How to remove Lock Screen images history from Windows 10

Windows 10 Lock Screen background images are stored in a system folder which is protected by the Windows operating system. Windows 10 offers no direct way to delete a Lock Screen image from the background history list. If you want to remove the old Images from the Lock Screen Background History in Windows 10 Settings, then this post shows how to delete Lock Screen picture history easily.

Delete old Lock Screen images in Windows 10

All Lock Screen background images you apply via Settings reside under a system folder at the following location –


Here User_Account_Security_Identifier is the number for your User Account. You will have to enable the Show Hidden Files option by opening File Explorer Options > ‘View’ tab and check the box against “Show hidden files, folders, and drives” option.

Also, you will notice that once you have access to the ProgramData folder, you cannot readily open SystemData folder since it is protected by Windows. If you try to, you’ll get the following prompt:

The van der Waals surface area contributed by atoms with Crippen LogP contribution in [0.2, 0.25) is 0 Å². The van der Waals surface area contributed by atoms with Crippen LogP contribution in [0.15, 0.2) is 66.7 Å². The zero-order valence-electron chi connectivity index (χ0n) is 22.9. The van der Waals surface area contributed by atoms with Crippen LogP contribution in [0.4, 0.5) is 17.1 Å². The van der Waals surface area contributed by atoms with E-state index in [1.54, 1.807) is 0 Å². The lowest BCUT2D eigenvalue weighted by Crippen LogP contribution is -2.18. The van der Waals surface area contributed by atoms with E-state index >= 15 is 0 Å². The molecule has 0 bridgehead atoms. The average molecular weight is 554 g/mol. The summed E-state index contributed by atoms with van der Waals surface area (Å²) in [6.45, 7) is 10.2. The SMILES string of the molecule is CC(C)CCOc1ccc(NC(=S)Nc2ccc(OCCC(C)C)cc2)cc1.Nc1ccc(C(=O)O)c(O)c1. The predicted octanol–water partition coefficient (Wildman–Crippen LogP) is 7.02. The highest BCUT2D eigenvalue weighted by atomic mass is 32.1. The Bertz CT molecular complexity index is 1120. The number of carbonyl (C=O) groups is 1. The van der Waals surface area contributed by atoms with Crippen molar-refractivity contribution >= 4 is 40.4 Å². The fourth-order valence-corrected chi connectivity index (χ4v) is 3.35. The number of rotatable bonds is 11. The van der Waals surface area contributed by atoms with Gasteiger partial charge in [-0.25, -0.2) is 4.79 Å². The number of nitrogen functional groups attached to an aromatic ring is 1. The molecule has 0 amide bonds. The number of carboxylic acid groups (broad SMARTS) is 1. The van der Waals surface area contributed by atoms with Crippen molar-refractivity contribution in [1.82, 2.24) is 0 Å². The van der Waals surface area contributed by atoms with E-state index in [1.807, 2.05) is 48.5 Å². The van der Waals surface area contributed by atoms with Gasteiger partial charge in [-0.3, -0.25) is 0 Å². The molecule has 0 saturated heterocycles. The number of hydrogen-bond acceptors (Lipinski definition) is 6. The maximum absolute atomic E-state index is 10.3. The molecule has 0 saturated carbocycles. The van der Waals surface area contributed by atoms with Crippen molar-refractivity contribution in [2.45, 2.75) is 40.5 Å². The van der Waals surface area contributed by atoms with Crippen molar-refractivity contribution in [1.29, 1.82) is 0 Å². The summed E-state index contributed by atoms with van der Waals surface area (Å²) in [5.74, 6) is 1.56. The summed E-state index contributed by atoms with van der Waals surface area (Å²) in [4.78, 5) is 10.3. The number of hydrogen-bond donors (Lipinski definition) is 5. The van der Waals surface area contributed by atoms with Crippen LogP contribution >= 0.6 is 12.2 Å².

You don’t currently have permission to access this folder.

So it is essential that you first take Ownership of the folder manually. When done, you will be granted access to the ‘SystemData’ folder.

Open the folder, and you will see some folders listed instantly.

Find the folder that contains your use account SID (Security Identifier) number in its name and open that folder.

[To find your SID number, open CMD and run the following command – whoami /user].

This will open another folder with the name ‘ReadOnly’. Open it, and you’ll see a few other folders.

Delete old Lock Screen images

The number of these folders may vary on different computers. However, each of these folders will contain the Lock Screen background images in original resolution with the name “LockScreen.jpg” alongside other information.

Open the folder containing the Lock Screen image which you want to delete permanently, and then empty that folder.

The Lock Screen image will disappear from the Lock Screen background history list in the Settings app.

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The author Hemant Saxena is a post-graduate in bio-technology and has an immense interest in following Windows, Office and other technology developments. Quiet by nature, he is an avid Lacrosse player. Creating a System Restore Point first before installing a new software, and being careful about any third-party offers while installing freeware is recommended.